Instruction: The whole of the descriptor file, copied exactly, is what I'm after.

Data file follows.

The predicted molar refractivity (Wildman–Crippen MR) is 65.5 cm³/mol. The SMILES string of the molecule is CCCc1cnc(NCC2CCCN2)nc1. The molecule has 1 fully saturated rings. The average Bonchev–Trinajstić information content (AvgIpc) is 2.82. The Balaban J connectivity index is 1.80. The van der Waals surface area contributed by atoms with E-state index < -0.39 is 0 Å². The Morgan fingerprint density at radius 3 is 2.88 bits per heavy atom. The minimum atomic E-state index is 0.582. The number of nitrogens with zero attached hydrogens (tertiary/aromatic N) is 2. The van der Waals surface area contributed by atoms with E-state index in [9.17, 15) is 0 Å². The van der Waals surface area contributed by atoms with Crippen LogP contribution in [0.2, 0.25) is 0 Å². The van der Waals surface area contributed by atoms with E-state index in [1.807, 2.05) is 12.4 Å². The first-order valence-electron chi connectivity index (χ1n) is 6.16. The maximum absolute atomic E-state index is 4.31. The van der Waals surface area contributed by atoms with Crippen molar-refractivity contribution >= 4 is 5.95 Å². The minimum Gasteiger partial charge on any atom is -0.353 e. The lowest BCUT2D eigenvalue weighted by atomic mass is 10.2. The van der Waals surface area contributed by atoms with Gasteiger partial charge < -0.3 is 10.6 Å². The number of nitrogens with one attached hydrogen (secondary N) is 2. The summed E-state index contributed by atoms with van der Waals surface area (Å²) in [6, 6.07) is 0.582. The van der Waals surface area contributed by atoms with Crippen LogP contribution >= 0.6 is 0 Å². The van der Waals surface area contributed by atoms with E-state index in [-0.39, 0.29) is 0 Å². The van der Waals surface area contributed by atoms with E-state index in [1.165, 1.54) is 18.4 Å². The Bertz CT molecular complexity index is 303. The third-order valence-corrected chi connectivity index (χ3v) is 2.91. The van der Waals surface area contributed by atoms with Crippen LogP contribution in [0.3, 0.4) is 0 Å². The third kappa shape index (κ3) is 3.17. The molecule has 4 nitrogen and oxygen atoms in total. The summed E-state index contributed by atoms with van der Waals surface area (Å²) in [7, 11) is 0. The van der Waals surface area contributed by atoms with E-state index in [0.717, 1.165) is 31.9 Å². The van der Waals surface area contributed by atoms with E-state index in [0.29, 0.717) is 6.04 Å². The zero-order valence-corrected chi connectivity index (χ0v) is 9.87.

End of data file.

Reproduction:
The predicted molar refractivity (Wildman–Crippen MR) is 65.5 cm³/mol. The SMILES string of the molecule is CCCc1cnc(NCC2CCCN2)nc1. The molecule has 1 fully saturated rings. The average Bonchev–Trinajstić information content (AvgIpc) is 2.82. The Balaban J connectivity index is 1.80. The van der Waals surface area contributed by atoms with E-state index < -0.39 is 0 Å². The Morgan fingerprint density at radius 3 is 2.88 bits per heavy atom. The minimum atomic E-state index is 0.582. The number of nitrogens with zero attached hydrogens (tertiary/aromatic N) is 2. The van der Waals surface area contributed by atoms with E-state index in [9.17, 15) is 0 Å². The van der Waals surface area contributed by atoms with Crippen LogP contribution in [0.2, 0.25) is 0 Å². The van der Waals surface area contributed by atoms with E-state index in [1.807, 2.05) is 12.4 Å². The first-order valence-electron chi connectivity index (χ1n) is 6.16. The maximum absolute atomic E-state index is 4.31. The van der Waals surface area contributed by atoms with Crippen molar-refractivity contribution >= 4 is 5.95 Å². The minimum Gasteiger partial charge on any atom is -0.353 e. The lowest BCUT2D eigenvalue weighted by atomic mass is 10.2. The van der Waals surface area contributed by atoms with Gasteiger partial charge < -0.3 is 10.6 Å². The number of nitrogens with one attached hydrogen (secondary N) is 2. The summed E-state index contributed by atoms with van der Waals surface area (Å²) in [6, 6.07) is 0.582. The van der Waals surface area contributed by atoms with Crippen LogP contribution >= 0.6 is 0 Å². The van der Waals surface area contributed by atoms with E-state index in [-0.39, 0.29) is 0 Å². The van der Waals surface area contributed by atoms with E-state index in [1.165, 1.54) is 18.4 Å². The Bertz CT molecular complexity index is 303. The third-order valence-corrected chi connectivity index (χ3v) is 2.91. The van der Waals surface area contributed by atoms with Crippen LogP contribution in [0.3, 0.4) is 0 Å². The third kappa shape index (κ3) is 3.17. The molecule has 4 nitrogen and oxygen atoms in total. The summed E-state index contributed by atoms with van der Waals surface area (Å²) in [7, 11) is 0. The van der Waals surface area contributed by atoms with E-state index in [0.717, 1.165) is 31.9 Å². The van der Waals surface area contributed by atoms with E-state index in [0.29, 0.717) is 6.04 Å². The zero-order valence-corrected chi connectivity index (χ0v) is 9.87.